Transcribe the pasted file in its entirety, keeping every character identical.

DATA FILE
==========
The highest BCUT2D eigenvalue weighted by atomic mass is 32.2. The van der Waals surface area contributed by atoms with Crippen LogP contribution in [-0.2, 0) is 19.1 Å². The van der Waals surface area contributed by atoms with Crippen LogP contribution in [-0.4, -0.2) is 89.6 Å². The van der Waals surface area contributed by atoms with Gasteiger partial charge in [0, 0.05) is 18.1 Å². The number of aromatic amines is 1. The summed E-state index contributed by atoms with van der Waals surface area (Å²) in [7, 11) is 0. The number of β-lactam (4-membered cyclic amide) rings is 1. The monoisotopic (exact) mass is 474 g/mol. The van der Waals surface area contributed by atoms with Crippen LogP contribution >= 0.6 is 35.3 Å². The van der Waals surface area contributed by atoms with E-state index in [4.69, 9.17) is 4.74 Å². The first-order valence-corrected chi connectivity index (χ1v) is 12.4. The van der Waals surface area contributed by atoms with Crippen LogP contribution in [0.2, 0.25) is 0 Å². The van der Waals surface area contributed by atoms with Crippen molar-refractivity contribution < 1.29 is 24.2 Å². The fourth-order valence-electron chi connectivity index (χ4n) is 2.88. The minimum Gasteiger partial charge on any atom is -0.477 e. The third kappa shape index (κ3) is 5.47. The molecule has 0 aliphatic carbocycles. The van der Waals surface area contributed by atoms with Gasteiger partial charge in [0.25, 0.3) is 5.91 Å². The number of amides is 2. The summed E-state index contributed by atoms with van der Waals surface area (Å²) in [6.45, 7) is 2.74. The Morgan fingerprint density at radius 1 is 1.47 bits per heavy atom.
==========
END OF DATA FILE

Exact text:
The highest BCUT2D eigenvalue weighted by atomic mass is 32.2. The van der Waals surface area contributed by atoms with Crippen LogP contribution in [-0.2, 0) is 19.1 Å². The van der Waals surface area contributed by atoms with Crippen LogP contribution in [-0.4, -0.2) is 89.6 Å². The van der Waals surface area contributed by atoms with Gasteiger partial charge in [0, 0.05) is 18.1 Å². The number of aromatic amines is 1. The summed E-state index contributed by atoms with van der Waals surface area (Å²) in [7, 11) is 0. The number of β-lactam (4-membered cyclic amide) rings is 1. The monoisotopic (exact) mass is 474 g/mol. The van der Waals surface area contributed by atoms with Crippen LogP contribution >= 0.6 is 35.3 Å². The van der Waals surface area contributed by atoms with E-state index in [4.69, 9.17) is 4.74 Å². The first-order valence-corrected chi connectivity index (χ1v) is 12.4. The van der Waals surface area contributed by atoms with Crippen LogP contribution in [0.2, 0.25) is 0 Å². The van der Waals surface area contributed by atoms with Crippen molar-refractivity contribution < 1.29 is 24.2 Å². The fourth-order valence-electron chi connectivity index (χ4n) is 2.88. The minimum Gasteiger partial charge on any atom is -0.477 e. The third kappa shape index (κ3) is 5.47. The molecule has 0 aliphatic carbocycles. The van der Waals surface area contributed by atoms with Gasteiger partial charge in [0.25, 0.3) is 5.91 Å². The number of amides is 2. The summed E-state index contributed by atoms with van der Waals surface area (Å²) in [6.45, 7) is 2.74. The Morgan fingerprint density at radius 1 is 1.47 bits per heavy atom.